Hepatitis C virus (HCV) enters hepatocytes via various entry factors, including scavenger receptor BI (SR-B1), cluster of differentiation 81 (CD81), epidermal growth factor receptor (EGFR), claudin-1 (CLDN1), and occludin (OCLN). As CLDN1 and OCLN are not readily accessible due to their tight junctional localization, HCV likely accesses them by either disrupting cellular polarity or migrating to the tight junction. In this study, we image HCV entry into a three-dimensional polarized hepatoma system and reveal that the virus sequentially engages these entry factors through actin-dependent mechanisms. HCV initially localizes with the early entry factors SR-B1, CD81, and EGFR at the basolateral membrane and then accumulates at the tight junction in an actin-dependent manner. HCV associates with CLDN1 and then OCLN at the tight junction and is internalized via clathrin-mediated endocytosis by an active process requiring EGFR. Thus, HCV uses a dynamic and multi-step process to engage and enter host cells.
Age-related macular degeneration (AMD) is the leading cause of irreversible vision loss. The protein HtrA1 is enriched in retinal pigment epithelial (RPE) cells isolated from AMD patients and in drusen deposits. However, it is poorly understood how increased levels of HtrA1 affect the physiological function of the RPE at the intracellular level. Here, we developed hfRPE (human fetal retinal pigment epithelial) cell culture model where cells fully differentiated into a polarized functional monolayer. In this model, we fine-tuned the cellular levels of HtrA1 by targeted overexpression. Our data show that HtrA1 enzymatic activity leads to intracellular degradation of tubulin with a corresponding reduction in the number of microtubules, and consequently to an altered mechanical cell phenotype. HtrA1 overexpression further leads to impaired apical processes and decreased phagocytosis, an essential function for photoreceptor survival. These cellular alterations correlate with the AMD phenotype and thus highlight HtrA1 as an intracellular target for therapeutic interventions towards AMD treatment.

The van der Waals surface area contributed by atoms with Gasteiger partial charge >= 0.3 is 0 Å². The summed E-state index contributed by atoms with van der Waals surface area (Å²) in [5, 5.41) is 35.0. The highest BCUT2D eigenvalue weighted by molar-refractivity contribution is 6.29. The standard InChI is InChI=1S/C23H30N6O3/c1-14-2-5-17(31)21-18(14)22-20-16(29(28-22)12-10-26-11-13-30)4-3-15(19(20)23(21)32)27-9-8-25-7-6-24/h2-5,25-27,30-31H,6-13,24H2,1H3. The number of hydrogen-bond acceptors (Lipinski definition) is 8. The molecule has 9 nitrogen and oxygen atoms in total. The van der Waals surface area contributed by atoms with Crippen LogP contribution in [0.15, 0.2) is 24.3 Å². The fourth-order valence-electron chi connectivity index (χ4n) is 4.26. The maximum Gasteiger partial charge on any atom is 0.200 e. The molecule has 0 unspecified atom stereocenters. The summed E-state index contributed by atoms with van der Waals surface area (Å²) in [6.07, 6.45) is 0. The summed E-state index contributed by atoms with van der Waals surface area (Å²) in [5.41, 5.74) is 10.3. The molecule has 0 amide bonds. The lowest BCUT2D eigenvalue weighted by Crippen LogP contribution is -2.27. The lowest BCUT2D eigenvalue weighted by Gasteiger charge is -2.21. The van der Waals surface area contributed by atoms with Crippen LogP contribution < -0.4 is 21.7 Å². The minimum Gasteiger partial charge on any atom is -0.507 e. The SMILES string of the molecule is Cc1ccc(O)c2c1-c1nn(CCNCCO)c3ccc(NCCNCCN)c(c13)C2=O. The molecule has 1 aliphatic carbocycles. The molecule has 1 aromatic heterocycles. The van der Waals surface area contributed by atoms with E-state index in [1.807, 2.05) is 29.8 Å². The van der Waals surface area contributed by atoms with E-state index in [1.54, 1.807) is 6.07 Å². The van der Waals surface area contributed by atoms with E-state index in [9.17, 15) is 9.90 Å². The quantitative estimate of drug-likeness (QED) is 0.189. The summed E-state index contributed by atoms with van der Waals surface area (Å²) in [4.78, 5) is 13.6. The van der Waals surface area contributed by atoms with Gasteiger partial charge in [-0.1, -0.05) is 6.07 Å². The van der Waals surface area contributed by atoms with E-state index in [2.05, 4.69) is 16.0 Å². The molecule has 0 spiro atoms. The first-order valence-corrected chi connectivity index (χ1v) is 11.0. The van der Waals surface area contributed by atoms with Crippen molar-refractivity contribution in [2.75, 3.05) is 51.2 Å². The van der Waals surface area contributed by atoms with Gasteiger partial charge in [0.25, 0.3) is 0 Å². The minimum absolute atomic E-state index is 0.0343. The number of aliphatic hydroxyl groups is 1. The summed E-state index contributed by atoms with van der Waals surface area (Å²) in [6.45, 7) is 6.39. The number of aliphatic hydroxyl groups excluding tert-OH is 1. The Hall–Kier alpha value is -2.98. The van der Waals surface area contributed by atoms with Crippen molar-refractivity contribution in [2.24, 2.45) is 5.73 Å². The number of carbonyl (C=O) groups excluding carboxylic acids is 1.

Two important events that occur during mammalian spermatogenesis are the release of elongated spermatids at late stage VIII of the seminiferous epithelial cycle and the restructuring of the blood-testis barrier (BTB) during stages VIII-XI. Still, it is not completely understood how these cellular events are accomplished within the seminiferous epithelium. In the present study, we investigate how sertolin, a protein that was initially identified, cloned, and partially characterized by our laboratory, functions in these critical events. Sertolin was found at the BTB, as well as at the apical ectoplasmic specialization and apical tubulobulbar complex, where it colocalized with epidermal growth factor receptor kinase substrate 8 and actin-related protein 3, two actin-regulatory proteins. Knockdown of sertolin by RNA interference showed Sertoli cell barrier function to be enhanced when assessed by transepithelial electrical resistance measurements and immunolocalization experiments. By contrast, the integrity of the BTB was disrupted when sertolin was overexpressed in vitro and in vivo. Sertolin overexpression also prompted germ cell loss from the seminiferous epithelium. Taken collectively, these results suggest that sertolin may be involved in coordinating spermatid release and BTB restructuring during spermatogenesis in the rat.